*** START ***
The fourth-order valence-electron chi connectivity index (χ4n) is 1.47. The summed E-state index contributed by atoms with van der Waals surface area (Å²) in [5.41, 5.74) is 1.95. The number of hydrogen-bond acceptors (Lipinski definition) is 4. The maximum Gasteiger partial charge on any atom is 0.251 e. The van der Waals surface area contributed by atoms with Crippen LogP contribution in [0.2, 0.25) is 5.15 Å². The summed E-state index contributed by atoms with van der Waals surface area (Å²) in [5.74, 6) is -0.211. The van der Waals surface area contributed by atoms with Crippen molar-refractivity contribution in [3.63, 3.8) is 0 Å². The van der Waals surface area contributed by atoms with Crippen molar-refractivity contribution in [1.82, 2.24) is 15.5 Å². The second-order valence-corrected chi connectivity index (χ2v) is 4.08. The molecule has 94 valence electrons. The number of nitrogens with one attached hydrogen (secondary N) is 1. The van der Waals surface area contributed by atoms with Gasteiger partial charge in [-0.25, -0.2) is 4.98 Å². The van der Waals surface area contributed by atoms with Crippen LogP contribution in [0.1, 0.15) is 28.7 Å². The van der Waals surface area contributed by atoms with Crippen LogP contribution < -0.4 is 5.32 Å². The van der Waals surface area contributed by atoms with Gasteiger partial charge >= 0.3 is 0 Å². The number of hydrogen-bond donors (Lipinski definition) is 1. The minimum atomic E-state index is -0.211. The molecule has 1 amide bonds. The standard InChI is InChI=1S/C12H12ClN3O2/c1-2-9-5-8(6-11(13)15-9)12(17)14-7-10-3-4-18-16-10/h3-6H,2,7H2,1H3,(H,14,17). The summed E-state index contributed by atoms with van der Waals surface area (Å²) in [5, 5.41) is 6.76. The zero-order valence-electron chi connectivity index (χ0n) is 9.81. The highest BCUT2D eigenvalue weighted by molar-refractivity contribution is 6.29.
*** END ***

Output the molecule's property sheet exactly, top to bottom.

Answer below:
The fourth-order valence-electron chi connectivity index (χ4n) is 1.47. The summed E-state index contributed by atoms with van der Waals surface area (Å²) in [5.41, 5.74) is 1.95. The number of hydrogen-bond acceptors (Lipinski definition) is 4. The maximum Gasteiger partial charge on any atom is 0.251 e. The van der Waals surface area contributed by atoms with Crippen LogP contribution in [0.2, 0.25) is 5.15 Å². The summed E-state index contributed by atoms with van der Waals surface area (Å²) in [5.74, 6) is -0.211. The van der Waals surface area contributed by atoms with Crippen molar-refractivity contribution in [3.63, 3.8) is 0 Å². The van der Waals surface area contributed by atoms with Crippen molar-refractivity contribution in [1.82, 2.24) is 15.5 Å². The second-order valence-corrected chi connectivity index (χ2v) is 4.08. The molecule has 94 valence electrons. The number of nitrogens with one attached hydrogen (secondary N) is 1. The van der Waals surface area contributed by atoms with Gasteiger partial charge in [-0.25, -0.2) is 4.98 Å². The van der Waals surface area contributed by atoms with Crippen LogP contribution in [0.1, 0.15) is 28.7 Å². The van der Waals surface area contributed by atoms with Crippen LogP contribution < -0.4 is 5.32 Å². The van der Waals surface area contributed by atoms with Gasteiger partial charge >= 0.3 is 0 Å². The number of hydrogen-bond donors (Lipinski definition) is 1. The minimum atomic E-state index is -0.211. The molecule has 1 amide bonds. The standard InChI is InChI=1S/C12H12ClN3O2/c1-2-9-5-8(6-11(13)15-9)12(17)14-7-10-3-4-18-16-10/h3-6H,2,7H2,1H3,(H,14,17). The summed E-state index contributed by atoms with van der Waals surface area (Å²) in [5, 5.41) is 6.76. The zero-order valence-electron chi connectivity index (χ0n) is 9.81. The highest BCUT2D eigenvalue weighted by molar-refractivity contribution is 6.29.